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bne IntelliNews – ISTANBUL BLOG: Erdogan speeds up NATO membership talks with Sweden and Finland

What will be the price of Recep Tayyip Erdogan to lift Turkey’s blockage on Sweden and Finland joining NATO? That was the question plaguing Western diplomats on May 18 when, on instructions from the Turkish leader, the Turkish NATO ambassador forced the 30-member defense alliance to postpone its decision to pursue demands for accession of the Nordic countries to the bloc.

Erdogan is not one to shy away from an opportunity when it arises and the president – on the ropes at home given a debilitating economic crisis widely seen as his own initiative and expected to worsen at the approach of Turkish nationality elections due by June next year – will seek to gain political capital by taking a principled stance against Stockholm and Helsinki’s early NATO membership.

But how principled can this be? Erdogan’s beef is that Sweden and Finland are serving as ‘incubators’ for predominantly Kurdish terrorist militant groups that for decades have been waging an insurgency in Turkey, and between them have refused to extradite dozens of accused people of terrorism by the Turkish authorities. Yet during Erdogan’s two decades in charge of Turkey, his regime has been repeatedly accused of allowing Islamic State funding networks to operate in Turkey under his nose and work with various terrorist groups in Syria whenever it served its interests.

“You won’t deliver the terrorists but you want to join NATO,” Erdogan said in a speech to the Turkish parliament on May 18. “We cannot say yes to a security organization that lacks security.”

Knowing that diplomats across Europe will have scoffed at such ‘purer-than-you’ portrayals, while US President Joe Biden never really had much time for Erdogan, having described him as an ‘autocrat’ early in his campaign when he ran for the White House. However, Erdogan’s threat to halt NATO’s planned expansion in the face of Russia’s attempt to brutally dismember Ukraine cannot be ruled out – acceptance of a new member into the alliance must be approved by all existing members – so the question of Erdogan’s “price” will have to be dealt with.

Ankara had indeed enjoyed improved relations with some Western capitals since Russia invaded Ukraine in late February, winning plaudits for trying to make real progress with kyiv and Moscow at the negotiating table and for supplying Ukraine with Bayraktar combat drones which scored a few points. notable battlefield successes against the Russians. However, Turkey has been in hot water with the United States and NATO for several years over its acquisition of advanced S-400 missile defense systems from the Kremlin. The US Congress has launched an unofficial boycott of major arms supplies to Turkey, while various embargoes on the sale of arms and defense equipment components to Turks have been enforced by many European countries.

Is this where progress with Erdogan can be made? Biden has had a transactional relationship with his Turkish counterpart since entering the Oval Office in January 2021. Possibly in response to Erdogan’s efforts in Ukraine and aware of the need for NATO to show unity in times of war in Europe, Biden formally requested last week that Congress approve the sale of upgraded weapon systems, radars and other technical equipment to significantly improve the capabilities of Turkey’s fleet of F-16 fighter jets. . Perhaps to Erdogan’s irritation, however, he remained silent on Ankara’s request for 40 new F-16s.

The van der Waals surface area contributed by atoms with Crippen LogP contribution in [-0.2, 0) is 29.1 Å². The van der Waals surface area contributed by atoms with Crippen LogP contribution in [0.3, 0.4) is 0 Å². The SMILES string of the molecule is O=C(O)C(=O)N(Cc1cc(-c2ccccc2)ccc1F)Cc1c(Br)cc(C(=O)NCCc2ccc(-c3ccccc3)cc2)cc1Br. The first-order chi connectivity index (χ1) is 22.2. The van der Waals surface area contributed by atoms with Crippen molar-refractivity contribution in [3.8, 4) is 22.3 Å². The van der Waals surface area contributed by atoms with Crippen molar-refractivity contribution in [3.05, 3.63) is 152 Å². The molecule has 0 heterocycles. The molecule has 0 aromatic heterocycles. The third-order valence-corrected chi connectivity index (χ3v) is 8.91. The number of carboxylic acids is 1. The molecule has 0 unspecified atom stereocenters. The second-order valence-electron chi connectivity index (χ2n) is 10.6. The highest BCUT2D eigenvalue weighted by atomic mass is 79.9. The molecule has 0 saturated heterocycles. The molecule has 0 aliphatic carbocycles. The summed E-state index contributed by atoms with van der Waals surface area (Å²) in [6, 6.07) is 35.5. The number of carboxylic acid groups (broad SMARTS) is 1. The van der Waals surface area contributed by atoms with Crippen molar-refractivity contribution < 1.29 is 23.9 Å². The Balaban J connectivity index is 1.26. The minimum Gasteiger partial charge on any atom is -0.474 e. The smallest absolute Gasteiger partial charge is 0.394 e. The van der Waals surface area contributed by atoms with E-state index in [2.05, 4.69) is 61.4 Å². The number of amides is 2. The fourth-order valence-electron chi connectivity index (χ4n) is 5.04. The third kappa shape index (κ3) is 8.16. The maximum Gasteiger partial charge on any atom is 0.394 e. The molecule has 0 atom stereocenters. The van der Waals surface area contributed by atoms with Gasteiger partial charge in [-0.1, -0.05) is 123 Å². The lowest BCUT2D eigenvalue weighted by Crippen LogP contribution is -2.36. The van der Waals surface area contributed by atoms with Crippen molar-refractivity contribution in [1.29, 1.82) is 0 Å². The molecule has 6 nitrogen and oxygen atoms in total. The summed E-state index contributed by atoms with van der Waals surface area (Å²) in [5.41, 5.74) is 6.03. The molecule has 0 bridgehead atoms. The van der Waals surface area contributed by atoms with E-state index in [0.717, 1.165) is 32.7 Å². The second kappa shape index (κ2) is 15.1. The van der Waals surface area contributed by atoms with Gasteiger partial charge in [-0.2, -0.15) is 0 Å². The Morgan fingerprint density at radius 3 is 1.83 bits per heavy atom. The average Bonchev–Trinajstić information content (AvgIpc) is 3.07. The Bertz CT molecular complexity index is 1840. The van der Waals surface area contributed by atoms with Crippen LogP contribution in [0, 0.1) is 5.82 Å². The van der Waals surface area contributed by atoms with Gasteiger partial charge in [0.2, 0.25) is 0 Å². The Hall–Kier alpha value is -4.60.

Turkey only asked for the F-16s at first because, as part of Washington’s response to its acquisition of the Russian S-400s, it was forbidden to receive dozens of the world’s most advanced stealth fighters, the F-35. The situation is a big problem for Erdogan. Across the Aegean, regional rival Greece is trying to accelerate plans to modernize its own air force with F-35s, having already received Rafale jets from France, and if Erdogan fails not to follow the Greeks, so that’s hardly what Turkish voters expect from a “strong leader” within NATO who is seeking re-election.

Will some kind of Swedish and Finnish crackdown on members of the Kurdistan Workers’ Party (PKK) armed militia combined with the United States (provided Biden can get his proposals past Capitol Hill ) and European states dropping their arms bans on Ankara would be enough to persuade Erdogan to give Sweden and Finland the NATO green light?

Europe seems to think in terms of price. Luxembourg Foreign Minister Jean Asselborn told German radio station Deutschlandfunk on May 17 that Erdogan was “raising the price” of NATO membership for the Nordic countries. But others think this approach might be too simplistic.

Aaron Stein, director of the Middle East program at the Foreign Policy Research Institute in Philadelphia, told the FinancialTimes that Western officials had consistently underestimated the seriousness of the threats made by the Turkish president.

“I think the basic assumption that there [Erdogan] going to give in is laughable,” he said. “Honestly, I don’t know how it’s going to turn out. I can argue that it will take something [as a peace offering]…And I can also see him saying, fuck you all.